Accountability Mechanism inaugurated to combat maternal, newborn deaths in Niger




By Tina George, Minna

In its bid to decrease maternal and newborn deaths in Niger state, Options Consultancy Services, E4A-MamaYe have launched a State-Led Accountability Mechanism for maternal and newborn child health. 

Inaugurating the Co-Chairs and Secretary of the State led Accountability Mechanism, the Niger state Permanent Secretary of the Ministry of Health, Dr. Muhammad Maikusidi, said the mechanism would help strengthen the monitoring and supervision of health sector and staff in the state. 

He further said that the accountability mechanism would address the problems bedeviling the health sector in the state as well as reduce the negative indices of the state in the health sector.

“We have the money and technical know-how but our indices are still high which is terribly unacceptable. This mechanism is in line with our plan to reposition the health sector in the state. It shows that these groups are concerned with how government money and properties are managed and we appreciate it.”

Maikusidi then urged Civil Society Organizations and Development Partners in Niger state to synergize and collaborate with the state government to enable the state health sector to move forward. 

The Niger state Advisor, Options Consultancy Services, E4A-MamaYe, Imo Chinasa Ude said that the accountability mechanism comprises of State Government officials, Civil Society Organizations, Partners, Community leaders, Media, and other health professionals.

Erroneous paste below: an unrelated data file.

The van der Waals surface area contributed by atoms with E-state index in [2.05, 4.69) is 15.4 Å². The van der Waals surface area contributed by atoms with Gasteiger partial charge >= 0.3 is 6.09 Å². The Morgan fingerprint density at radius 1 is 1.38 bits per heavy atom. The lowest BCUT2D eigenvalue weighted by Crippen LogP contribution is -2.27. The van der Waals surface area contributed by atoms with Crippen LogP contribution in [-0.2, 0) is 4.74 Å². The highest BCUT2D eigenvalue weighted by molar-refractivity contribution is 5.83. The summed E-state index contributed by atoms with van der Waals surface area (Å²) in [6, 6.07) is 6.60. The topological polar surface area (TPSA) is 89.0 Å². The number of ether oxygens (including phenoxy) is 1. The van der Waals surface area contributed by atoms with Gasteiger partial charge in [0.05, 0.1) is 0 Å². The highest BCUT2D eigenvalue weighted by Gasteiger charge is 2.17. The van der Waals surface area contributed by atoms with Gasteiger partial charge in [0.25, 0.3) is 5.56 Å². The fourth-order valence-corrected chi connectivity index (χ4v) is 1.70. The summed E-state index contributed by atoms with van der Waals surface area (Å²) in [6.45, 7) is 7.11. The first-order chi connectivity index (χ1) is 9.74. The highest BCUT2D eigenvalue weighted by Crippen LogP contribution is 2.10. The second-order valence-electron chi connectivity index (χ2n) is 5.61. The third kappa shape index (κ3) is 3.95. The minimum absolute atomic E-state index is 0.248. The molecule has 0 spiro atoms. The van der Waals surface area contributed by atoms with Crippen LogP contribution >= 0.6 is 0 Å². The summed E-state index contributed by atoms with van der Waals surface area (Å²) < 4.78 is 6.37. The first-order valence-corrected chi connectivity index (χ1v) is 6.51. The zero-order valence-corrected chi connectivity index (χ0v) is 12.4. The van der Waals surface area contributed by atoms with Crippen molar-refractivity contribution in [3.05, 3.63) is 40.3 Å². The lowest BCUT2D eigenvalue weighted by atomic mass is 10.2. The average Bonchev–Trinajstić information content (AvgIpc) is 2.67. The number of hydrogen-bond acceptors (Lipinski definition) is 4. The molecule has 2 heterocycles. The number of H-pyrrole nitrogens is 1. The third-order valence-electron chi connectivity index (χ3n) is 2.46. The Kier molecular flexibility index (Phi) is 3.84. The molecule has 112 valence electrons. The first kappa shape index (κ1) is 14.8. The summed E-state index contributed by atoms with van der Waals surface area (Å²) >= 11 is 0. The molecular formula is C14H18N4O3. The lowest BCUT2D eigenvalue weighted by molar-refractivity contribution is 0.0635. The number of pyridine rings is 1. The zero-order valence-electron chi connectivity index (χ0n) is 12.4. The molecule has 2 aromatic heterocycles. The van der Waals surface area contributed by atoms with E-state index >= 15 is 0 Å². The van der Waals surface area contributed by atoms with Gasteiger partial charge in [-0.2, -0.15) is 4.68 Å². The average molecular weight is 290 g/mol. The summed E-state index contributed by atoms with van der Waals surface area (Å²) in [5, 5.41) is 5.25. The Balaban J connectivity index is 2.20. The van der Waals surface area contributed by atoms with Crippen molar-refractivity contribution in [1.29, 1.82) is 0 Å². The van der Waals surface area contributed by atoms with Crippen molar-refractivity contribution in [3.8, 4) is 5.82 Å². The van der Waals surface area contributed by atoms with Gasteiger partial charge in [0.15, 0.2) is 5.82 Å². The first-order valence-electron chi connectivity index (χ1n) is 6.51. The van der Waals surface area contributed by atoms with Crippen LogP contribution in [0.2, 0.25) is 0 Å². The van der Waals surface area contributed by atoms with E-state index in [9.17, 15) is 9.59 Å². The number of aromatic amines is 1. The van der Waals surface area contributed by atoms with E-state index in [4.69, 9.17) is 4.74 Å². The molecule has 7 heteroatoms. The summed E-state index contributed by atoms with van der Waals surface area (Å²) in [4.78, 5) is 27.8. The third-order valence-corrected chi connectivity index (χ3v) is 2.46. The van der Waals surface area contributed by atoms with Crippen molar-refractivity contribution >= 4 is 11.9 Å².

She explained that the mechanism will collaboratively identify health priority issues affecting women and children in Niger state and engage in activities geared towards addressing Maternal and Newborn health. 

Chinasa further asserted that the reason for the accountability mechanism is to make civil society coalitions work in partnership with the government to ensure that resources used to improve the quality of health services across the continuum of care and the actors are held to account on their commitments.

“This is a multi-country programme that aims to improve the lives of women, mothers, and babies. In Nigeria, we have supported Ondo, Jigawa, Kano, Bauchi, Lagos, and Gombe states to translate complex health system data into simple formats easy to interpret and use to identify gaps in the health system, inform plans, resource allocation and expenditure. 

“We are expanding our support model into Niger state, with the objective of facilitating sustainable coalitions and partnerships to use evidence to identify local Maternal and Newborn Health (MNH) priorities, and develop, influence and implement strategies to achieve progress against key outcomes. 

“We are supporting the setting up and functioning of state-led accountability coalitions to not only collect and package MNH data, but link these to financial flows, planning and budgeting processes, and ensure stronger advocacy and accountability.”

She expressed optimism that the state-led accountability mechanism will improve health outcomes in Niger State and Nigeria.